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Central Ohio Film Critics

2003 | 2004 | 2005 | 2006 | 2007 | 2008 | 2010 | 2012

Awards: January 12, 2005

Best Picture
A History of Violence
Runner up: Brokeback Mountain

Best Direction
David Cronenberg, A History of Violence
Runner up: Ang Lee, Brokeback Mountain

Best Lead Performance
Heath Ledger, Brokeback Mountain
Runner up: Reese Witherspoon, Walk the Line

Best Supporting Performance
Maria Bello, A History of Violence
Runner up: Amy Adams, Junebug

Actor of the Year
Heath Ledger
Brokeback Mountain, Casanova, Lords of Dogtown,
The Brothers Grimm
Runner up: Terrence Howard

Best Ensemble
The Cast of Munich
Runner up: The cast of Brokeback Mountain

Best Screenplay
Larry McMurtry and Diana Ossana, Brokeback Mountain
Runner up: George Clooney and Grant Heslov, Good Night, and Good Luck

Best Formal Design
Frank Miller’s Sin City
Runner up: Brokeback Mountain

Best Sound Design
War of the Worlds
Runner up: Walk the Line

Breakthrough Film Artist
Amy Adams, for her performance in Junebug
Runner up: Joe Wright, for directing Pride & Prejudice

Top Ten Films
A History of Violence
Brokeback Mountain
Wallace and Gromit in the Curse of the Were-Rabbit
Good Night, and Good Luck
Munich
Murderball
Crash
Frank Miller’s Sin City
Pride & Prejudice
Batman Begins

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“Chad Harbach spent ten years writing his novel. It was his avocation, for which he was paid nothing, with no guarantee he’d ever be paid anything, while he supported himself doing freelance work, for which I don’t think he ever made $30,000 a year. I sold his book for an advance that equated to $65,000 a year—before taxes and commission—for each of the years of work he’d put in. The law schools in this country churn out first-year associates at white-shoe firms that pay them $250,000 a year, when they’re twenty-five years of age, to sit at a desk doing meaningless bullshit to grease the wheels of the corporatocracy, and people get upset about an excellent author getting $65,000 a year? Give me a fucking break.”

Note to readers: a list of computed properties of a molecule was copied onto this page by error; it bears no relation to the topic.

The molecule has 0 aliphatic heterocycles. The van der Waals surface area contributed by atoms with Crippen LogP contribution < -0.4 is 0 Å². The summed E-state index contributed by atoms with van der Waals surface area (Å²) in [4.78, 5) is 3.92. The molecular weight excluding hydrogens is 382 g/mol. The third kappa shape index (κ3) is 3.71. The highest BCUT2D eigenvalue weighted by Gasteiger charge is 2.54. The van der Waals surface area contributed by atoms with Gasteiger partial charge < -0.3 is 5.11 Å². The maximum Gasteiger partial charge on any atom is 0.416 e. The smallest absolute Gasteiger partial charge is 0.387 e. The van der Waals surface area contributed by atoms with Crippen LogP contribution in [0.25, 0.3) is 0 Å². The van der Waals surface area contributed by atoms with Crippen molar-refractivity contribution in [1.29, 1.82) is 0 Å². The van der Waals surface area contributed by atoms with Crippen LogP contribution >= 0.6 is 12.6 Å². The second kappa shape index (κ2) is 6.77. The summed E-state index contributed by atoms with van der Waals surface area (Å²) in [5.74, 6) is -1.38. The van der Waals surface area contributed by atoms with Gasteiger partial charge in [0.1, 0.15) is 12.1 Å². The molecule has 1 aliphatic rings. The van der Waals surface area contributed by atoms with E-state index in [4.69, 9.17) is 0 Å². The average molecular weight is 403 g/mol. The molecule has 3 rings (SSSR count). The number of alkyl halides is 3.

~ Book Agent Chris Parris-Lamb On The State Of The Publishing Industry

INTERVIEWER
Do you think this anxiety of yours has something to do with being a woman? Do you have to work harder than a male writer, just to create work that isn’t dismissed as being “for women”? Is there a difference between male and female writing?

FERRANTE
I’ll answer with my own story. As a girl—twelve, thirteen years old—I was absolutely certain that a good book had to have a man as its hero, and that depressed me. That phase ended after a couple of years. At fifteen I began to write stories about brave girls who were in serious trouble. But the idea remained—indeed, it grew stronger—that the greatest narrators were men and that one had to learn to narrate like them. I devoured books at that age, and there’s no getting around it, my models were masculine. So even when I wrote stories about girls, I wanted to give the heroine a wealth of experiences, a freedom, a determination that I tried to imitate from the great novels written by men. I didn’t want to write like Madame de La Fayette or Jane Austen or the Brontës—at the time I knew very little about contemporary literature—but like Defoe or Fielding or Flaubert or Tolstoy or Dostoyevsky or even Hugo. While the models offered by women novelists were few and seemed to me for the most part thin, those of male novelists were numerous and almost always dazzling. That phase lasted a long time, until I was in my early twenties, and it left profound effects.
~ Elena Ferrante, Paris Review Art Of Fiction No. 228

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